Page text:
• Develop or contribute to scholarship foundations to help students cover the often-high costs of achieving a quality education.
  • Host or lead continuing education sessions for your employees or community members to learn information or a new skill.

Many educational institutions, like MIT are adopting circular principles of exchange and management to help reduce waste in education and get resources to the students that need them most. 

5. Gender Equality

Goal five aims to achieve gender equality and empower all women and girls across the globe. Women tend to be the center of households and communities. 

  • Advocate for equal wages at the workplace and do not stay silent when listening to comments that belittle women and other marginalized gender groups.

Gender equality helps girls and women become more receptive to circular behaviors such as reuse and repair. Women are often the drivers of responsible consumption and production behaviors through role modeling.

6. Clean Water and Sanitation

The sixth sustainable development goal is to ensure availability and sustainable management of water and sanitation for all. Many communities, even in developed nations like the United States still lack access to clean water. Here’s how you can support this goal: 

  • Utilize reusable water containers (like those from Fill it Forward) whenever possible. Many single-use water bottle brands exploit the (often minority) communities they pump water from.
  • If possible, vote for down ballot water reclamation and sanitation candidates that support sustainable water initiatives.

7. Affordable and Clean Energy

Goal seven is to ensure access to affordable, reliable, sustainable and modern energy for all. It’s no exaggeration that much of the world is dependent on fossil fuel sources that are detrimental to the environment. Some small but meaningful ways you can support this goal are:

  • Weaning yourself off fossil fuels if possible. Small but meaningful actions like taking public transport, switching over to “green power”, or eating foods that use less energy to produce. 
  • Volunteer or donate to organizations that help remove the influence of fossil fuel lobbyists on politicians.

Circularity is the key to clean and affordable energy. Many major cities utilize waste as an energy source rather than sending it to landfills. These systems are called waste-to-energy plants

8. Decent Work and Economic Growth

The eighth goal is to promote sustained, inclusive and sustainable economic growth, full and productive employment and decent work for all. The COVID-19 pandemic has halted economic growth globally and especially decimated economies that are reliant on tourism.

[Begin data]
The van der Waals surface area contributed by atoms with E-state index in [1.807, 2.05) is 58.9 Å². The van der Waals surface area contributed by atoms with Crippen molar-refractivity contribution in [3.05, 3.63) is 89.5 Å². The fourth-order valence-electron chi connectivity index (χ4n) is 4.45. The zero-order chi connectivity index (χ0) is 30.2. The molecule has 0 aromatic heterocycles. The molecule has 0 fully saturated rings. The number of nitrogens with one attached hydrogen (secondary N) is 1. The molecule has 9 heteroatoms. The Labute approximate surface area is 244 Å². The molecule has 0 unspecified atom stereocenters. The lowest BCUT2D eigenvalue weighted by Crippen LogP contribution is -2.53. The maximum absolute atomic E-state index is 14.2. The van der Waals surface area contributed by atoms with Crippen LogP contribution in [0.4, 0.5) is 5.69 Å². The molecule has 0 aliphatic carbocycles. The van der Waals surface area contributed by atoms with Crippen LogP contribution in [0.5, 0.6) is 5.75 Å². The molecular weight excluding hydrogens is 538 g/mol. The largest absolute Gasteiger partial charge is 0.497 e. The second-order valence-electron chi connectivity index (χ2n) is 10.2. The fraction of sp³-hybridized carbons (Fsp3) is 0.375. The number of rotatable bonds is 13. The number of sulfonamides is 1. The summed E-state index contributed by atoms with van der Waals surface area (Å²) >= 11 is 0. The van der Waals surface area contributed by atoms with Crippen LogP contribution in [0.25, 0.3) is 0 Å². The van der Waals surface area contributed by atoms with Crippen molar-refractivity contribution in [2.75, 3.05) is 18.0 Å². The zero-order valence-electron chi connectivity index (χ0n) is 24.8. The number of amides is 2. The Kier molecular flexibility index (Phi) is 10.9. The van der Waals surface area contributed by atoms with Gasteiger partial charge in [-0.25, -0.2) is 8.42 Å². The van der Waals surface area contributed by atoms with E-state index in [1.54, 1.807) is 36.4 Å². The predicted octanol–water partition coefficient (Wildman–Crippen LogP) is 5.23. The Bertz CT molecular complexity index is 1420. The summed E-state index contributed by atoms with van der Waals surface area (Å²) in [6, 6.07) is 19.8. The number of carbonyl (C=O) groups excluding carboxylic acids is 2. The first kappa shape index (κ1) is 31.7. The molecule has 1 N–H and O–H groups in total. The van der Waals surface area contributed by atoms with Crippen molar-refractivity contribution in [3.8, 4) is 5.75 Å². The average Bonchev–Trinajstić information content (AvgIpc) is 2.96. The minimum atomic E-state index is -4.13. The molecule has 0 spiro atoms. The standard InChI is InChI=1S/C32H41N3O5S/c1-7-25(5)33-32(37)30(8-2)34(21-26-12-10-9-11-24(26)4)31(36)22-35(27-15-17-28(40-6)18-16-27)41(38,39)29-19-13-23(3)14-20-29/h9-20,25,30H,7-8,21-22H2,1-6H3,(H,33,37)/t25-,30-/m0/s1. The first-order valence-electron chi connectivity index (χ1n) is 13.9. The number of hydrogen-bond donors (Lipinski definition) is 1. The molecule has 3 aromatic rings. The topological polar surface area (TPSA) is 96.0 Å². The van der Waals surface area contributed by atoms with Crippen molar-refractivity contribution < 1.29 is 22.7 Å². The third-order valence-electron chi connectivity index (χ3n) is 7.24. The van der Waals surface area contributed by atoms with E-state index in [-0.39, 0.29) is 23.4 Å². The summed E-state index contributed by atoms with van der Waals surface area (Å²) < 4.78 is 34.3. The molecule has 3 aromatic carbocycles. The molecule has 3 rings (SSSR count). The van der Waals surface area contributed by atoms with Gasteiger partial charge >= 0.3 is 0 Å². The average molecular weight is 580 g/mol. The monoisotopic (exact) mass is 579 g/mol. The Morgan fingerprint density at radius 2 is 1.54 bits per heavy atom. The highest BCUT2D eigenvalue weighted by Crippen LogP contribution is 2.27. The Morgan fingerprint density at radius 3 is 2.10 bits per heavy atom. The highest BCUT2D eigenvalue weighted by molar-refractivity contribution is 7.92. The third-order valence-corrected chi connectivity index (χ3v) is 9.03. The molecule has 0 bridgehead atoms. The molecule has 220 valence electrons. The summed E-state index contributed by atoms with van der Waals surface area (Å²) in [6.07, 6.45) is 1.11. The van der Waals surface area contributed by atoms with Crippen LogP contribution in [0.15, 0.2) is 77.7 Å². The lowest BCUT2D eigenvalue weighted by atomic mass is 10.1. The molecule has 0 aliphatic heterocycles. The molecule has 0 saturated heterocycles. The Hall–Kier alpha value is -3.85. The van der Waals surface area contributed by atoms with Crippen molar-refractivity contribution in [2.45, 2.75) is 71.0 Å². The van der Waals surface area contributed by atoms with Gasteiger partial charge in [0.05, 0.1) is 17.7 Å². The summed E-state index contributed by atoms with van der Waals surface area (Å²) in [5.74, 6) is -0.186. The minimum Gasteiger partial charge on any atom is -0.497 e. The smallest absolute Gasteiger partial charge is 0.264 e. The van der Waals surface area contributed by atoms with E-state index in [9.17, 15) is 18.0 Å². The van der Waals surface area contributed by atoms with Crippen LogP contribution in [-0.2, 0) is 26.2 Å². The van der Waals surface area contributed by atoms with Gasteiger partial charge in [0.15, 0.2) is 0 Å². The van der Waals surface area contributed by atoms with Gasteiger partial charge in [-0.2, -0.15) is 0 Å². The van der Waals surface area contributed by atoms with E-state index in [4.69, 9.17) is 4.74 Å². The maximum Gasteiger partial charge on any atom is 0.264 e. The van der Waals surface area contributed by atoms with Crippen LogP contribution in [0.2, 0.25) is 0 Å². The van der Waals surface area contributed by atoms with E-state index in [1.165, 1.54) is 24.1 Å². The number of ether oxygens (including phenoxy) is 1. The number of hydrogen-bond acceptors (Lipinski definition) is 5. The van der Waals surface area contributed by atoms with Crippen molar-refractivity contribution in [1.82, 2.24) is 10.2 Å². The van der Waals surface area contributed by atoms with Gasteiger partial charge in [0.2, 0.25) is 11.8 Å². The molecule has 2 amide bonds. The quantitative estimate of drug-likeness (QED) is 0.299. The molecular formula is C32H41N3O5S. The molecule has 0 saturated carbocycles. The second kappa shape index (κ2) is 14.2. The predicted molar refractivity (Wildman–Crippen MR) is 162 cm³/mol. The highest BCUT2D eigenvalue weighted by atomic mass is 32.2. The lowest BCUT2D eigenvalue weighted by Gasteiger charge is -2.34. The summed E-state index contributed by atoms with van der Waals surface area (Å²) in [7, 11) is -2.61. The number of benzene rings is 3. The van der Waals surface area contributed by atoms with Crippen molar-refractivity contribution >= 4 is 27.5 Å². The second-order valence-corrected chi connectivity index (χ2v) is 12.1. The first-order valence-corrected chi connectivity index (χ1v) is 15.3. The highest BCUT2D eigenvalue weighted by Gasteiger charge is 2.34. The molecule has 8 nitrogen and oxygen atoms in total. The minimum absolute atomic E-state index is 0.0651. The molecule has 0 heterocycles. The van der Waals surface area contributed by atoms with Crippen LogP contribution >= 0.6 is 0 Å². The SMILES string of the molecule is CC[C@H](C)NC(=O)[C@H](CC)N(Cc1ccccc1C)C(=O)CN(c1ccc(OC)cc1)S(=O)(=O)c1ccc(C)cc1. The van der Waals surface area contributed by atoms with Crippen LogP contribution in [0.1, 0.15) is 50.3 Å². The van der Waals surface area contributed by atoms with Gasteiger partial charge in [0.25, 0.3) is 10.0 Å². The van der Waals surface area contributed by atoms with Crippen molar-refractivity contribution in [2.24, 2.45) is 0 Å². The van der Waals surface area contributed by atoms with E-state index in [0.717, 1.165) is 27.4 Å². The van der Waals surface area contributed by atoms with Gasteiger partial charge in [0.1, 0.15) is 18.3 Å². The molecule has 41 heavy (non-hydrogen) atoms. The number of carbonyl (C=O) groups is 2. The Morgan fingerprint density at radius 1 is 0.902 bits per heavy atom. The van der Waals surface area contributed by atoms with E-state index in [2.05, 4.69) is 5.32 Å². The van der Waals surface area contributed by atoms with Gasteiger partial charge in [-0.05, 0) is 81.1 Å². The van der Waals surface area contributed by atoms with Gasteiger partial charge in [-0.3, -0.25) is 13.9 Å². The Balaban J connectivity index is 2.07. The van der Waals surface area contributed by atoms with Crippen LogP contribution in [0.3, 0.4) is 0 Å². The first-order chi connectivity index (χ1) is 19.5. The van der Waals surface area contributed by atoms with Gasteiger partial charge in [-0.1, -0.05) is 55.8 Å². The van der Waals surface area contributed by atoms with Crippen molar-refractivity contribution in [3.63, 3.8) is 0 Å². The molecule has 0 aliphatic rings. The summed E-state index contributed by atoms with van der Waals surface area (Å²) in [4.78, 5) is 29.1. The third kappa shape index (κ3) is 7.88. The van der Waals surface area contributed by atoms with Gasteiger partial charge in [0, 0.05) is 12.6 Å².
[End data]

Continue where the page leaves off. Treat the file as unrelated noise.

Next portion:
• Purchase from and promote businesses that are fair-trade certified. 
  • Avoid brands that utilize sweatshop labor and provide anything below a living wage to their employees.

The nation of France has adopted an anti-waste law that also focuses on building a comprehensive strategy to create economic growth at the national level. 

9. Industry, Innovation and Infrastructure

Goal nine is to build resilient infrastructure, promote inclusive and sustainable industrialization and foster innovation. Ensuring the world’s population has access to technology that makes it easier to create a better world for everyone. 

  • Supporting nonprofits like EveryoneOn connects low-income families to the internet and computer capabilities.
  • Upgrade infrastructure around your home to be more energy friendly and sustainable. 
  • Connect business and nonprofits with available resources, building a hyper-localized and connected circular city.

10. Reduced Inequalities

The tenth goal is to reduce inequalities within and among countries. The COVID-19 pandemic has shown that the most vulnerable groups in our communities are being hit hardest by the effects of inequality. This goal aims to achieve equality fiscally, socially, and politically for all people.

  • Educate yourself about the inequalities within your own country and industry and determine how you can help get rid of them.

11. Sustainable Cities and Communities

Humans are social beings, often choosing to reside in cities and communities. This goal aims to create cities and settlements that are inclusive, safe, resilient, and sustainable.